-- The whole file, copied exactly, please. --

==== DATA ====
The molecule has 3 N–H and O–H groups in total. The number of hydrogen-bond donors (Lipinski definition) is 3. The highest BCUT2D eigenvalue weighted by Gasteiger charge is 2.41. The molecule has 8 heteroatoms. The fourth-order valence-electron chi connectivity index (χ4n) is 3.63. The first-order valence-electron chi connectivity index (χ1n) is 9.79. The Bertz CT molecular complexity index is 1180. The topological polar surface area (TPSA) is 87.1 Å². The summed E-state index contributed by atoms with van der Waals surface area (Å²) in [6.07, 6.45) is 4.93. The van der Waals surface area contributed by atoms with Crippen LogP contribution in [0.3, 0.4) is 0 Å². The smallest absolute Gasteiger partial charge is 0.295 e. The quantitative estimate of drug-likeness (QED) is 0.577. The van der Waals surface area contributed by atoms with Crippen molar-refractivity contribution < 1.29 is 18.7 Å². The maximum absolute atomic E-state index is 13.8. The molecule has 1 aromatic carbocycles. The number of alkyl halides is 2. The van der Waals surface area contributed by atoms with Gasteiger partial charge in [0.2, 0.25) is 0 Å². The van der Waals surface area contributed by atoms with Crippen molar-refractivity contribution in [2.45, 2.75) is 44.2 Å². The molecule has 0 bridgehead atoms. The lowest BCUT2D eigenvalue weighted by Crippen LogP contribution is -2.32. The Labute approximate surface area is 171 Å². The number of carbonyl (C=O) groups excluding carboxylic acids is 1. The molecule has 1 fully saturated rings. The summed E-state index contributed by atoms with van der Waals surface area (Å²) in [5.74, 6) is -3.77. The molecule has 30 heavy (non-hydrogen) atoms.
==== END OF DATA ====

The molecule has 3 N–H and O–H groups in total. The number of hydrogen-bond donors (Lipinski definition) is 3. The highest BCUT2D eigenvalue weighted by Gasteiger charge is 2.41. The molecule has 8 heteroatoms. The fourth-order valence-electron chi connectivity index (χ4n) is 3.63. The first-order valence-electron chi connectivity index (χ1n) is 9.79. The Bertz CT molecular complexity index is 1180. The topological polar surface area (TPSA) is 87.1 Å². The summed E-state index contributed by atoms with van der Waals surface area (Å²) in [6.07, 6.45) is 4.93. The van der Waals surface area contributed by atoms with Crippen LogP contribution in [0.3, 0.4) is 0 Å². The smallest absolute Gasteiger partial charge is 0.295 e. The quantitative estimate of drug-likeness (QED) is 0.577. The van der Waals surface area contributed by atoms with Crippen molar-refractivity contribution < 1.29 is 18.7 Å². The maximum absolute atomic E-state index is 13.8. The molecule has 1 aromatic carbocycles. The number of alkyl halides is 2. The van der Waals surface area contributed by atoms with Gasteiger partial charge in [0.2, 0.25) is 0 Å². The van der Waals surface area contributed by atoms with Crippen molar-refractivity contribution in [2.45, 2.75) is 44.2 Å². The molecule has 0 bridgehead atoms. The lowest BCUT2D eigenvalue weighted by Crippen LogP contribution is -2.32. The Labute approximate surface area is 171 Å². The number of carbonyl (C=O) groups excluding carboxylic acids is 1. The molecule has 1 fully saturated rings. The summed E-state index contributed by atoms with van der Waals surface area (Å²) in [5.74, 6) is -3.77. The molecule has 30 heavy (non-hydrogen) atoms.